Once I started to write about Melania, I received calls and emails from journalists who were trying to know more about her, checking in with me to see if Melania was a story worth writing. I told them about what I thought was the main difficulty, the challenge.
I thought that Melania could be a great character for a spy novel. An inspirational, beautiful woman planted as a spy in the White House by a group of former international diplomats with financial links to Silicon Valley. They are using the first lady to promote a new device that would enable corporations, with the help of the Chinese, to surveil the communications among "Five Eyes," intelligence agencies from the dilapidating Western world. The group organizes a cover-up operation, a horse parade on Pennsylvania Avenue. But the transport of 400 Lipizzaner horses gets hacked by Russians and becomes a cover-up for another big operation, in which the initial group of plotters plays the role of double agent for a Pan Slavic organization that smuggled trillions of dollars from Russia into Swiss banks.
In the novel, a famous young pop philosopher organizes lectures and workshops on film, Lacan, and Hegel in the Rose Garden of the White House. The presidential palace becomes an intellectual gathering spot, a booming cultural center like College de France in the age of Michel Foucault. But things get complicated when the beautiful female agent, the first lady, falls in love with the famous philosopher. The well-balanced spy business gets disrupted as the first lady starts to take over the White House, causing the president to have a massive heart attack when he realizes that his wife and philosopher speak the same language.
I thought that Melania could be a great character for a spy novel.
The Art of Her Deal, is, obviously, a completely different book. It has 280 pages of starkly different material, based on Jordan's 44 minutes of phone interviews with Melania in 2016. Nevertheless, the book has a fascinating opening. In the first chapters of the book, Melania Trump appears smart, balanced, and determined, with a strong agenda in mind. Melania is portrayed as the strategist who the 45th president of the United States depends on. She is the Melania who picked Pence as vice president, the wife who scolded her husband for being a wimp during the campaign, commanding him to go back to fight and win the election. Melania who stubbornly remained in New York for the first six months of Trump's presidency.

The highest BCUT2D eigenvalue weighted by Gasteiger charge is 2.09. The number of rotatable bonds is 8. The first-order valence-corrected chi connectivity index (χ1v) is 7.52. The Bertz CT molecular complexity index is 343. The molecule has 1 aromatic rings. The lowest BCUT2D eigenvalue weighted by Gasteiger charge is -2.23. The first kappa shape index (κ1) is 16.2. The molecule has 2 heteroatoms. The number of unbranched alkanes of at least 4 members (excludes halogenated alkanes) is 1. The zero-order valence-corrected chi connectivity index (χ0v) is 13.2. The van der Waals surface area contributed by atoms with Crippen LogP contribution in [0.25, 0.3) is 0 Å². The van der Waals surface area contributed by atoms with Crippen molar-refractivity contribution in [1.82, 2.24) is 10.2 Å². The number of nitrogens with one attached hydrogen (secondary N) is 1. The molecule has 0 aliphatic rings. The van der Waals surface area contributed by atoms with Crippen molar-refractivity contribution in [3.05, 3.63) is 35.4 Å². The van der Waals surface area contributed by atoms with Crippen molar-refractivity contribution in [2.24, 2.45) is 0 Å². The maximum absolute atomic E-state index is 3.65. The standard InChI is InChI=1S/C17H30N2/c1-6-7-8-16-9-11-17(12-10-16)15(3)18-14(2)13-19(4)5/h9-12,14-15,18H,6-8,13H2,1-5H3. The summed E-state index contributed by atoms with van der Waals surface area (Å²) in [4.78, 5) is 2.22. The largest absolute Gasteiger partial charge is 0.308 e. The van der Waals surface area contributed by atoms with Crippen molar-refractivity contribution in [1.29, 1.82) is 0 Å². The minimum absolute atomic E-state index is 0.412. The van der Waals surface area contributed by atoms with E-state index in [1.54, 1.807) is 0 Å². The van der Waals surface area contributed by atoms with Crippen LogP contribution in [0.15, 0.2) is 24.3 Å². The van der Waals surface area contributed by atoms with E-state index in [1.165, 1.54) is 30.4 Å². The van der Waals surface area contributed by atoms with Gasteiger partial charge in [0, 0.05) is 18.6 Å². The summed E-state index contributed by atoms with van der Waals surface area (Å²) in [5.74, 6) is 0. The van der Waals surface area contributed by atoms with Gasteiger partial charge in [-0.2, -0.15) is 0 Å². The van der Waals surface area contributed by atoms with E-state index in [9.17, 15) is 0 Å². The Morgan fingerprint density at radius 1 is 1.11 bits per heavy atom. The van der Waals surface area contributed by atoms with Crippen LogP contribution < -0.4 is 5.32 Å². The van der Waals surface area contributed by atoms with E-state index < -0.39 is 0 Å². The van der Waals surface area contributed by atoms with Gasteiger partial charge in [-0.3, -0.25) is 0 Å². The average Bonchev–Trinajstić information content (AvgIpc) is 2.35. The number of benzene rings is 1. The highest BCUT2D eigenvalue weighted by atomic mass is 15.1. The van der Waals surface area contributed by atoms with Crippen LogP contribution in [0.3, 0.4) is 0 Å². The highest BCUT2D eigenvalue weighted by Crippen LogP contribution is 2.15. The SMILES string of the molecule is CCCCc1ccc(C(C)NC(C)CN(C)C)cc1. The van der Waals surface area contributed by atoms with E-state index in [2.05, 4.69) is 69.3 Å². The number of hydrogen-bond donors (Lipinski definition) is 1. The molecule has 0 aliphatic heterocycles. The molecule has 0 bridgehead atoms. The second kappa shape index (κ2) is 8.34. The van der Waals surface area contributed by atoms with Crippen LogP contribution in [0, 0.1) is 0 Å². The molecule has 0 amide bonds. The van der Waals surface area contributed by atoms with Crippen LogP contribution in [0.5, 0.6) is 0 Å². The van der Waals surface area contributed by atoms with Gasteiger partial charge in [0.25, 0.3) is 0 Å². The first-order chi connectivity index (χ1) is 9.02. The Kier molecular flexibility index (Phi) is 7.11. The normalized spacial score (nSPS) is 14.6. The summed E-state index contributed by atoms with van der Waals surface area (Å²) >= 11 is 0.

Refusing to go to the White House from day one, Melania must have remembered her mother's advice on how to use her charms (the words are mine). While she was away from the White House, she became aware, Jordan wrote, of the leverage she had when it came to her influence over her husband. Trump's team was pressing her to come to Washington and help stabilize the president. According to Jordan, Melania wanted to secure her son Barron's position with a new nuptial agreement, leveling his status to that of the other four Trump children. Melania won, earning a new nuptial agreement, writes Jordan. Her actions echo what Veronica Lario did to her husband, tycoon, and prime minister Silvio Berlusconi before she filed for divorce.
When I read the first part of the book, I thought it was promising. I loved the way Jordan demonstrates the rudeness of young Melania ascending the social ladder. She built good working relationships with the people who helped her modeling career. But as soon she managed to take it a step further, when she left Ljubljana for Milan, then went to Paris and eventually ended up in New York, she never looked back. She cut off all contacts and past relationships. There are plenty of interesting details in Jordan's book if you are interested in Melania's world. I for one did not know that Donald Trump suffers in small spaces and how obsessed he is about sleeping in his own bed. There is more.
But in my opinion, the interesting part of the book, unfortunately, dissolves into detailed reporting of Melania's modeling career. Jordan confirms many times that Melania is a so-called "commercial" model, good for catalogs and advertising, but nothing like a top, career model. But we kind of knew that. As I was reading the book I slowly lost interest and started to wonder who on earth would like to know the minutes of Melania's life with roommates, managers, rivals, in short, explaining all the petty networks that helped her to climb to Trump Tower.
It seems that Jordan got carried away by her journalistic ethics to report out facts. As the facts were scarce, she plunged into the microcosms of a person leading a totally uninteresting life. As a consequence, there are at least two Melanias in Jordan's book. Let's hope nobody tries will to write about a third one.